“Professor Ibrahim Ghandour, secretary for political affairs of the National Congress Party, said his party has documentary evidence that proves that the oil-rich but disputed Abyei region is part of the north.”

Why does Khartoum feel that it can continue to negotiate the boundaries of Abyei in such preposterous fashion (we have heretofore unconsidered documentary evidence!), despite the findings of both the Abyei Boundary Commission and the Permanent Court of Arbitration? Because the international community has repeatedly proved itself willing to deal expediently and disingenuously with a regime that has an unbroken diplomatic record of deceit, arrogance, and reneging. It still enjoys enormous success making the same threat it has long made: Push us too hard on this or that issue, and we will collapse the entire CPA.

This was disgracefully true for Darfur in 2004. It remains just as disgracefully true in Darfur six years later, as UN humanitarian leaders remain silent about conditions in Darfur, acquiesce in the suppression of critical malnutrition data, and allow press releases to be vetted by Khartoum. The UN peacekeeping force in Darfur (UNAMID) is continually denied access to sites where Khartoum has bombed civilian targets (even as all military flights are banned by UN Security Council Resolution 1591), and faces relentless harassment and obstruction by various elements of the regime. Khartoum’s warplanes, including those designed for air-to-ground attacks, sit openly on tarmacs, even during a recent UN Security Council mission to the region. Arms and ammunition, especially from China, continue to pour into Darfur—also in violation of UN Security Council Resolution 1591—as reported yet again by the UN Panel of Experts on Darfur. Indeed, Khartoum is not in compliance with a single UN Security Council resolution, and there have been dozens. Nor has it made good on any of its promises in the failed Darfur Peace Agreement (May 2006).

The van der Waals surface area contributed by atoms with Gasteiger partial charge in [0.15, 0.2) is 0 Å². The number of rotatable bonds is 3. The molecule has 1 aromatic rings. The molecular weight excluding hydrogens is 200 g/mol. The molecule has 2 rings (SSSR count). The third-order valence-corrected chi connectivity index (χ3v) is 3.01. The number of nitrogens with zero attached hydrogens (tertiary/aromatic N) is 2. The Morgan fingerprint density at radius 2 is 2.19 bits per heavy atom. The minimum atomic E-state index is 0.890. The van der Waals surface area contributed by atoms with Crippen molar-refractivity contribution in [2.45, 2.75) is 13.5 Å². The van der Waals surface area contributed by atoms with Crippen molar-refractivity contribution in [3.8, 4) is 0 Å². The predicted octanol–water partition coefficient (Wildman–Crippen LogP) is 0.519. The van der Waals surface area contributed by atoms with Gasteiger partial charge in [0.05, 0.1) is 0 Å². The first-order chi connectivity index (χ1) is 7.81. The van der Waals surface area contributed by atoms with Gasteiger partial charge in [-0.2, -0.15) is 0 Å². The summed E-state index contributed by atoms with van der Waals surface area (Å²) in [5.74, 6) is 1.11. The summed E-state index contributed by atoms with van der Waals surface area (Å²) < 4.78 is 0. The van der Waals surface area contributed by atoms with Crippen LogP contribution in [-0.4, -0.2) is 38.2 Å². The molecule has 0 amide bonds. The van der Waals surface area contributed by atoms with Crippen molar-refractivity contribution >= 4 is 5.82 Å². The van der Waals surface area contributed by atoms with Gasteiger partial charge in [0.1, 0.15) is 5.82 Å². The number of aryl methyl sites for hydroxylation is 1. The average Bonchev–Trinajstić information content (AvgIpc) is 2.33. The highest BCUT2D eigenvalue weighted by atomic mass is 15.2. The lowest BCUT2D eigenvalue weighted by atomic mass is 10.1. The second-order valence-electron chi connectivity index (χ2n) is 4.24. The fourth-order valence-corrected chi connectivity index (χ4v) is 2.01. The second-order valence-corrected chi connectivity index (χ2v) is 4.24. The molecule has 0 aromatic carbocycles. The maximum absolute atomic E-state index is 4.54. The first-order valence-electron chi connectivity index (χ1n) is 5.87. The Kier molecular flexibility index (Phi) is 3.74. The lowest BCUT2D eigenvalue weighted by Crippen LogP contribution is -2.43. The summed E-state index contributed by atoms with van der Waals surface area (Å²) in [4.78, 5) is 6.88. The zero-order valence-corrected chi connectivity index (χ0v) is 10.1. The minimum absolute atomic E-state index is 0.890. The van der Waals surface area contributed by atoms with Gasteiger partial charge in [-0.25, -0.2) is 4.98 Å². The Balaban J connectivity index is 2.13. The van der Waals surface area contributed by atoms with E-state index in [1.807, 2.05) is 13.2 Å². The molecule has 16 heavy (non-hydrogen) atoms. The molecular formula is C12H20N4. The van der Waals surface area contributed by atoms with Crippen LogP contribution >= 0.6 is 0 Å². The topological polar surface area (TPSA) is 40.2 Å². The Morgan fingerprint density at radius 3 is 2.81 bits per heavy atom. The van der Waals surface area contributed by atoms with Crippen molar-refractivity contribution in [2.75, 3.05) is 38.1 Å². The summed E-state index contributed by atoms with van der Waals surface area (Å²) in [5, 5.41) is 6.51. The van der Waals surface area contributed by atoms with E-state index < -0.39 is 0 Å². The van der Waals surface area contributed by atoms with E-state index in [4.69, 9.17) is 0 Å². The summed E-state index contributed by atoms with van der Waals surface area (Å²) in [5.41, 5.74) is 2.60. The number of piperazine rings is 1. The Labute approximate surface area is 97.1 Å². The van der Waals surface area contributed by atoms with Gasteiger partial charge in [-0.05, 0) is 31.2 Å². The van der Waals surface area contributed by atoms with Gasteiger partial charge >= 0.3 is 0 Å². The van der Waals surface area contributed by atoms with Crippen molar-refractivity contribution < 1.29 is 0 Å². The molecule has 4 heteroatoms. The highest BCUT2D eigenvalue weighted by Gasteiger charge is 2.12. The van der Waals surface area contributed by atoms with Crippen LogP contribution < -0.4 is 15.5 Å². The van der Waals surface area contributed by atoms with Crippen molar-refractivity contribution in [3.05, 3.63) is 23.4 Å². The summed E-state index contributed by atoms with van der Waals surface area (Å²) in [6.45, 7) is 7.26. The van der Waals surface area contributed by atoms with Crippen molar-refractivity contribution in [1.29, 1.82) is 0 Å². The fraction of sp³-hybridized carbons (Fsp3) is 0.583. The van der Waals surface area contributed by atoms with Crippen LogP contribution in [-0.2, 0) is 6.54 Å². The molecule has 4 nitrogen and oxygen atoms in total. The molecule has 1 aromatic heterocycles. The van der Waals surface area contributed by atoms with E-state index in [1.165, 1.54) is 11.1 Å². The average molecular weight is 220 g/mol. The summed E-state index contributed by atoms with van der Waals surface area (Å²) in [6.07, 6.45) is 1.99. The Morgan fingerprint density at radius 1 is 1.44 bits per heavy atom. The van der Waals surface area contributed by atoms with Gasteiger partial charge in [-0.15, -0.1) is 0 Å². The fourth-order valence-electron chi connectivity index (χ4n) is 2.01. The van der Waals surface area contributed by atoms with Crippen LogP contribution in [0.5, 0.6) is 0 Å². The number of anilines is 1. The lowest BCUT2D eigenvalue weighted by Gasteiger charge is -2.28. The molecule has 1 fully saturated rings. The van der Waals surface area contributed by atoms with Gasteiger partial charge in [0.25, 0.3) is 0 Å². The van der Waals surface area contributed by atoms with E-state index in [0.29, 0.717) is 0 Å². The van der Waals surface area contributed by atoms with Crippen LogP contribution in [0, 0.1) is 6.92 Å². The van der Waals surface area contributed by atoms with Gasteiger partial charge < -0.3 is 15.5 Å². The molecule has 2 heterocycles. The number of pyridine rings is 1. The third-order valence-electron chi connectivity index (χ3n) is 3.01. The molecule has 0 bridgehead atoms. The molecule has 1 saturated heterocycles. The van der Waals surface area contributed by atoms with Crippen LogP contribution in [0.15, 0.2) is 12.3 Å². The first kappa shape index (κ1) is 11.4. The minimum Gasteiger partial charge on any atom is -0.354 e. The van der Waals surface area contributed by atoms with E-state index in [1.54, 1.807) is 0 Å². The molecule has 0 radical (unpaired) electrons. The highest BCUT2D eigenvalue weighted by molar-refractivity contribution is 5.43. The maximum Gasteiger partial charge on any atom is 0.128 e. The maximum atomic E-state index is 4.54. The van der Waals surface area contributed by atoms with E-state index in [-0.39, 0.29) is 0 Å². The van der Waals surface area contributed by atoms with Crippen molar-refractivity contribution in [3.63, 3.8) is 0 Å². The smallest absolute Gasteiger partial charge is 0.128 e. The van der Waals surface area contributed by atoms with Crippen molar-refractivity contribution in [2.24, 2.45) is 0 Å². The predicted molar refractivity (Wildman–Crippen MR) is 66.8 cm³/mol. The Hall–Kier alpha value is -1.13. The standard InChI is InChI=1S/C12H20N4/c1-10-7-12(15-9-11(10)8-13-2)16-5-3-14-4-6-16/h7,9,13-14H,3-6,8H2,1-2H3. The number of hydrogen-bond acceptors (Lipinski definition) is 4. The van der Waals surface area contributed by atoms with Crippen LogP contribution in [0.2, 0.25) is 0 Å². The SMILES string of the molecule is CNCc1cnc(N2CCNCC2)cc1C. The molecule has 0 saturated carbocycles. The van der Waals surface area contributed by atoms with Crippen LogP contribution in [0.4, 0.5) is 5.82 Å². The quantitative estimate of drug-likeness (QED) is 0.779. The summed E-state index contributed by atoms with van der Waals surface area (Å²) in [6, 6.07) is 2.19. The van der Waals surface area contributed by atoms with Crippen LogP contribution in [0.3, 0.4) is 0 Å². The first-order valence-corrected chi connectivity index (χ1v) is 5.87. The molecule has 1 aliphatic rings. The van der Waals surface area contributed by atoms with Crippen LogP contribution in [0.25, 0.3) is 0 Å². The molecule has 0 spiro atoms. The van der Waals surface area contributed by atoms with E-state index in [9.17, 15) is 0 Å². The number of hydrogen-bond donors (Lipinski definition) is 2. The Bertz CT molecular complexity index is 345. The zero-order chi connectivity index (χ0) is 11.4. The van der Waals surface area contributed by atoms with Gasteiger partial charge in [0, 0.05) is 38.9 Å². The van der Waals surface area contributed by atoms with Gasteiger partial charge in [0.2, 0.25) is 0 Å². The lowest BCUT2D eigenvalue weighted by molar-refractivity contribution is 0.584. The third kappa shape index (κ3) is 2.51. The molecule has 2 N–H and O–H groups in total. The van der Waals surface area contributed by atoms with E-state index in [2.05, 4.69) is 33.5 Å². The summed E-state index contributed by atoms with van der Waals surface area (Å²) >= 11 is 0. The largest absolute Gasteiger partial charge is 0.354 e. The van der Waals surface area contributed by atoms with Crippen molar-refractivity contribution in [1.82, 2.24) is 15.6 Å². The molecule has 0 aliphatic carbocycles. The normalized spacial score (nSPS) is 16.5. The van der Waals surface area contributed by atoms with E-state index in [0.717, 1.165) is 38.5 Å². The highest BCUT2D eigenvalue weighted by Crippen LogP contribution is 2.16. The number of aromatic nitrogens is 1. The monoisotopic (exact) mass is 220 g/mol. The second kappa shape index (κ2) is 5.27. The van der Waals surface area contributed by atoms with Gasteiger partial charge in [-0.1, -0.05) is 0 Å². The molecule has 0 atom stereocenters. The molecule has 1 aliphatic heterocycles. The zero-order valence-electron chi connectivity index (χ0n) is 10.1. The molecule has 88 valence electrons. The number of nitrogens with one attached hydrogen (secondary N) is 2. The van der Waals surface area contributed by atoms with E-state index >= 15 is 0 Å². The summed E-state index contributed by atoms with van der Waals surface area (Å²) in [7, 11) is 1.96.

And the Obama administration response to all this? It has recently “decoupled” Darfur from the criteria that will be used to determine whether Khartoum will be removed from the U.S. State Department list of terrorism-sponsoring nations. What is arguably the biggest prize the United States has to offer the regime will no longer be used as leverage to end the holocaust in Darfur, but exclusively to secure compliance with the already negotiated terms of the CPA. This occurs at a time when the regime has begun a massive new military campaign in Darfur—Operation "Misk al-Khitam," or “the perfect ending.” And we may be sure that the implications of a U.S. “decoupling” of Darfur are not lost on a regime that is always assessing its diplomatic adversaries—their strengths, weaknesses, and degree of commitment.

This “decoupling” decision is the price of belatedness and the very essence of expediency—and it will serve to extend the life of the Khartoum regime. Whether it will produce a successful referendum for southern Sudan is an open question: Khartoum’s survivalists are busy now assessing the consequences of aborting or refusing to recognize the vote, militarily preempting the results, as well as considering just how to use Abyei as a means of extracting yet more concessions from the SPLM leadership and Washington. The United States and the rest of the international community—by signaling just how accommodating they can be—have encouraged the most ruthless calculations by Khartoum, and these external actors are now hostage to their own expediency. The clouds darkening over Sudan will not lift soon.

Eric Reeves is a professor of English at Smith College. He has published extensively on Sudan, nationally and internationally, for more than a decade. His book on Darfur—A Long Day’s Dying: Critical Moments in the Darfur Genocide—was published in 2007.